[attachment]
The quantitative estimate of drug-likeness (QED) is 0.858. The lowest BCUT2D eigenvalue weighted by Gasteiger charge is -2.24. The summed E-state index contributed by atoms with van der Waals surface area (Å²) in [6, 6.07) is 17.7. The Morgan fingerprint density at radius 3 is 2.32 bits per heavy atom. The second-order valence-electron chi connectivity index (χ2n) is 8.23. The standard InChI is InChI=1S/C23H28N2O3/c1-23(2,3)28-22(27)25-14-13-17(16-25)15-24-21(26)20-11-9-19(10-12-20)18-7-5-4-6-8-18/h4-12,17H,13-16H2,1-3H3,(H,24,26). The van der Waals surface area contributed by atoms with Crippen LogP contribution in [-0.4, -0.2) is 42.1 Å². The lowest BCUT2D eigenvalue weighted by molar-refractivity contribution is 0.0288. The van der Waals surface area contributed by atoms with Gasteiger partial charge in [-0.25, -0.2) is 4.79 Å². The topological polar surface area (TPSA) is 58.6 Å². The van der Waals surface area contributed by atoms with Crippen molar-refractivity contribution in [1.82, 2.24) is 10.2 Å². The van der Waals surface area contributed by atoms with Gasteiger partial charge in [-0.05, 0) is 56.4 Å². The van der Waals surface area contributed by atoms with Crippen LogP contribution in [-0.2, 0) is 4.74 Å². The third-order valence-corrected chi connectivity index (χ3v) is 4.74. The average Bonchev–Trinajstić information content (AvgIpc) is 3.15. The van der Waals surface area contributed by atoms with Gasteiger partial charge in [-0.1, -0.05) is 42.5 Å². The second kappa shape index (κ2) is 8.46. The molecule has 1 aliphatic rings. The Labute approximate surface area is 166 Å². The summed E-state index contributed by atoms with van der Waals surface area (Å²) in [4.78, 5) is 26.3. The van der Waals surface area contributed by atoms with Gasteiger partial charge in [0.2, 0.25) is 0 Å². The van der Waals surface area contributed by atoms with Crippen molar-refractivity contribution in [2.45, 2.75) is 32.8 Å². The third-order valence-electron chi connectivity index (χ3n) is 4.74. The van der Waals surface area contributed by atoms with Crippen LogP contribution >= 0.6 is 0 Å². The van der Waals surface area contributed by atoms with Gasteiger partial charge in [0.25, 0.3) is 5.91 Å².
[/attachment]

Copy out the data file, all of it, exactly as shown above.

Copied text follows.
The quantitative estimate of drug-likeness (QED) is 0.858. The lowest BCUT2D eigenvalue weighted by Gasteiger charge is -2.24. The summed E-state index contributed by atoms with van der Waals surface area (Å²) in [6, 6.07) is 17.7. The Morgan fingerprint density at radius 3 is 2.32 bits per heavy atom. The second-order valence-electron chi connectivity index (χ2n) is 8.23. The standard InChI is InChI=1S/C23H28N2O3/c1-23(2,3)28-22(27)25-14-13-17(16-25)15-24-21(26)20-11-9-19(10-12-20)18-7-5-4-6-8-18/h4-12,17H,13-16H2,1-3H3,(H,24,26). The van der Waals surface area contributed by atoms with Crippen LogP contribution in [-0.4, -0.2) is 42.1 Å². The lowest BCUT2D eigenvalue weighted by molar-refractivity contribution is 0.0288. The van der Waals surface area contributed by atoms with Gasteiger partial charge in [-0.25, -0.2) is 4.79 Å². The topological polar surface area (TPSA) is 58.6 Å². The van der Waals surface area contributed by atoms with Crippen molar-refractivity contribution in [1.82, 2.24) is 10.2 Å². The van der Waals surface area contributed by atoms with Gasteiger partial charge in [-0.05, 0) is 56.4 Å². The van der Waals surface area contributed by atoms with Crippen LogP contribution in [-0.2, 0) is 4.74 Å². The third-order valence-corrected chi connectivity index (χ3v) is 4.74. The average Bonchev–Trinajstić information content (AvgIpc) is 3.15. The van der Waals surface area contributed by atoms with Gasteiger partial charge in [-0.1, -0.05) is 42.5 Å². The second kappa shape index (κ2) is 8.46. The molecule has 1 aliphatic rings. The Labute approximate surface area is 166 Å². The summed E-state index contributed by atoms with van der Waals surface area (Å²) in [4.78, 5) is 26.3. The van der Waals surface area contributed by atoms with Gasteiger partial charge in [0.2, 0.25) is 0 Å². The van der Waals surface area contributed by atoms with Crippen molar-refractivity contribution in [2.45, 2.75) is 32.8 Å². The third-order valence-electron chi connectivity index (χ3n) is 4.74. The van der Waals surface area contributed by atoms with Crippen LogP contribution >= 0.6 is 0 Å². The van der Waals surface area contributed by atoms with Gasteiger partial charge in [0.25, 0.3) is 5.91 Å².